In order to build equipment for the system, the government established the Atelier Fédéral de Construction des Télégraphes (Federal Workshop for the Construction of Telegraphs).In July 1852, the first leg of the country's telegraph system—between St. By the end of that year, most of the country's main cities had been connected to the telegraph system.The following year, in order to extend the country's phone system into rural parts of Switzerland, the government began promoting the establishment of party-line systems.In 1920, the Swiss government created the Swiss PTT, combining the country's postal services and telegraph and telephone systems into a single, government-controlled entity.The following year, the PTT started the first fully automatic public telephone exchange in Zurich-Hottingen.The PTT began telex services in 1934, and by 1936 had linked up the cities of Zurich, Basel, and Bern, which were then linked via Zurich to the international market.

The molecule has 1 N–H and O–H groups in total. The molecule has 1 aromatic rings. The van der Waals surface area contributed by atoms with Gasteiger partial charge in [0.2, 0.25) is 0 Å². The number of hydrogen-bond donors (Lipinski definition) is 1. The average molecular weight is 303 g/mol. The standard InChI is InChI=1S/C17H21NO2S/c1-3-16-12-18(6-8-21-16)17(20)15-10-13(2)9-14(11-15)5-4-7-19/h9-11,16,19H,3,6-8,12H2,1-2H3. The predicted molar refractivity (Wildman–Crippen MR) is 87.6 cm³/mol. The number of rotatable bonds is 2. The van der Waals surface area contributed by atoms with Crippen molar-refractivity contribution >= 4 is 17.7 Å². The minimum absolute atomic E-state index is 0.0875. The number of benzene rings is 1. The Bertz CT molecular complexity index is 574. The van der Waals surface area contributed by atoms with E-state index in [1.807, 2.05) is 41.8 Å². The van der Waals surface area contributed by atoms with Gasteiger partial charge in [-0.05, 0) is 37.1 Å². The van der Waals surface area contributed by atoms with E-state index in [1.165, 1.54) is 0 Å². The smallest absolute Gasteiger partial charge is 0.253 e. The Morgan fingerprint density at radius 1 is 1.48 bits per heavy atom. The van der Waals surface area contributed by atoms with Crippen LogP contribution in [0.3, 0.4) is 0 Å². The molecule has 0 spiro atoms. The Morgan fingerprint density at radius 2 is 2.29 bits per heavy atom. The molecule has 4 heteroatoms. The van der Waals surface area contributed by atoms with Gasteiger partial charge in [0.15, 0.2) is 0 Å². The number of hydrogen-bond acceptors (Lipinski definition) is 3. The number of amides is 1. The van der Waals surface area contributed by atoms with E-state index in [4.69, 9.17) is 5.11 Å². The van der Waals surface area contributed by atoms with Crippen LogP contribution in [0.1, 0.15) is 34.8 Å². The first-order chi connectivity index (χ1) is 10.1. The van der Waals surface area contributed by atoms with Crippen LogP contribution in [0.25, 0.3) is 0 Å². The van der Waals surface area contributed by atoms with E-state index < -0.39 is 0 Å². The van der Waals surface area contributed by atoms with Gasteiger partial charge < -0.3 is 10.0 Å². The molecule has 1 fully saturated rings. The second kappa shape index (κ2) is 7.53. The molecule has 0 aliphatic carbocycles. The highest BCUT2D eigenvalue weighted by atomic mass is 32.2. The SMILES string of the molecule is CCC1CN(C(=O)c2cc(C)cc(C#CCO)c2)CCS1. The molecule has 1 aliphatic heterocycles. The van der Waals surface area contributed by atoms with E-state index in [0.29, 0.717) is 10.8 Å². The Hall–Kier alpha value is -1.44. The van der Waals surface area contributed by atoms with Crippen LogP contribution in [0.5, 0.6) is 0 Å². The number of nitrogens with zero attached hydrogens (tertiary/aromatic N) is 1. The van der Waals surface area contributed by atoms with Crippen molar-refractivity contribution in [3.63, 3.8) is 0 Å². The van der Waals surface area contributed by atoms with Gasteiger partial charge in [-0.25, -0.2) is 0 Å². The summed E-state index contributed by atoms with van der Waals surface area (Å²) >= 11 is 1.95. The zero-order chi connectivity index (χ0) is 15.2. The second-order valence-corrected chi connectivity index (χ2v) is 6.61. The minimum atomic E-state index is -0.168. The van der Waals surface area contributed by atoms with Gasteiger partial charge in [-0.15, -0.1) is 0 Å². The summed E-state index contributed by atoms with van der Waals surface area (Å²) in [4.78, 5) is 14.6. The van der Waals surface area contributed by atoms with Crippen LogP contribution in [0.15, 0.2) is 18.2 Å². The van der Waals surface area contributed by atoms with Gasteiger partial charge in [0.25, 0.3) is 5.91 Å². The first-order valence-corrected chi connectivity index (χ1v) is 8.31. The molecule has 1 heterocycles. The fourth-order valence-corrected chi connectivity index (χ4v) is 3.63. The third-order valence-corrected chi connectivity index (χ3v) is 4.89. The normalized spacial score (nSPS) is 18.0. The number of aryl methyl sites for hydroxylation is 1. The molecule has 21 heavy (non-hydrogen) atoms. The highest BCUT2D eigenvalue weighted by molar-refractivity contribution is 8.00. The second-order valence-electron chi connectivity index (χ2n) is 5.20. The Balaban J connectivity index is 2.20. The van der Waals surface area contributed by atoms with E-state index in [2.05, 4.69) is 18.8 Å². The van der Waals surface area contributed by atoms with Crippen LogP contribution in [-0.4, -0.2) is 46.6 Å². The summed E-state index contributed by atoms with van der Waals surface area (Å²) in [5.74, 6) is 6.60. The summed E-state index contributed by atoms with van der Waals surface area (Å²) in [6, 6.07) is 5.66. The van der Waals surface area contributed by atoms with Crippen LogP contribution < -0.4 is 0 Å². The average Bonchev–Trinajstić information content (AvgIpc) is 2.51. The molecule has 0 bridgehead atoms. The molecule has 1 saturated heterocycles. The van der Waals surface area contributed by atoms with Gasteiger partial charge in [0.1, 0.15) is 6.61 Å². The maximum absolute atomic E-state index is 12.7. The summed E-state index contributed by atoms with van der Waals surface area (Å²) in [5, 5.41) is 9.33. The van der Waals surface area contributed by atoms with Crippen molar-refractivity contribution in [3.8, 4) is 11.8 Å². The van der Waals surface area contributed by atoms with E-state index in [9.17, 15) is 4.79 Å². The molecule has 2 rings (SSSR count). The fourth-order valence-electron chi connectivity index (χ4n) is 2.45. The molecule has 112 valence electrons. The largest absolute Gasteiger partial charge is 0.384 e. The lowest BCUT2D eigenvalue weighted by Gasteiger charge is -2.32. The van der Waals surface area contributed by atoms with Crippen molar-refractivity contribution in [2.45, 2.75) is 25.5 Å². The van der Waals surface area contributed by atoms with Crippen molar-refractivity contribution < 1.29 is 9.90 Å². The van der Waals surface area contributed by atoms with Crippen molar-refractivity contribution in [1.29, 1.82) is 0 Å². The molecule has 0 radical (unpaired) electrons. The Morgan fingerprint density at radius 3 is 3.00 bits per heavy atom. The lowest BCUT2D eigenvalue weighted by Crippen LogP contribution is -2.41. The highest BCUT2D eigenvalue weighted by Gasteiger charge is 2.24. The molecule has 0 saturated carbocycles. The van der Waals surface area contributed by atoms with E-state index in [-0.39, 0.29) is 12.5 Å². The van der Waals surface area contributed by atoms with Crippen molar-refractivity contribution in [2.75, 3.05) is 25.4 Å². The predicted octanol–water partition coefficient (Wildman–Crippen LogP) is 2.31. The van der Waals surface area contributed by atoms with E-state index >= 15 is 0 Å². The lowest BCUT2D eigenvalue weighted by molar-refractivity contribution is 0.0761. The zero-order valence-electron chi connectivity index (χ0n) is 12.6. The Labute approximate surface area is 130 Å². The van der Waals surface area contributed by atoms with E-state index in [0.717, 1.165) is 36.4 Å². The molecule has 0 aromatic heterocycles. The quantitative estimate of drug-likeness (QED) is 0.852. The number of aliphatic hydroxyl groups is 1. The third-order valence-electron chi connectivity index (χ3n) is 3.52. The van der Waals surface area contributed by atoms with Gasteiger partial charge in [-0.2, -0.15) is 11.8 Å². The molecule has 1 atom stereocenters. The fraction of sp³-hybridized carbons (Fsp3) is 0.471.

The number of Switzerland's telephone subscribers steadily grew, particularly after the inauguration of a new telephone central capable of handling nearly 4,000 lines.
The Swiss telegraph network was first set up in 1852, followed by telephones in 1877.
The two networks were combined with the postal service in 1920 to form the PTT (Postal Telegraph and Telephone).
By 1896, Switzerland's telephone network had been extended to include all of Switzerland's cantons.
By 1900, the country had also established its first international connection, between Basel and Stuttgart, Germany.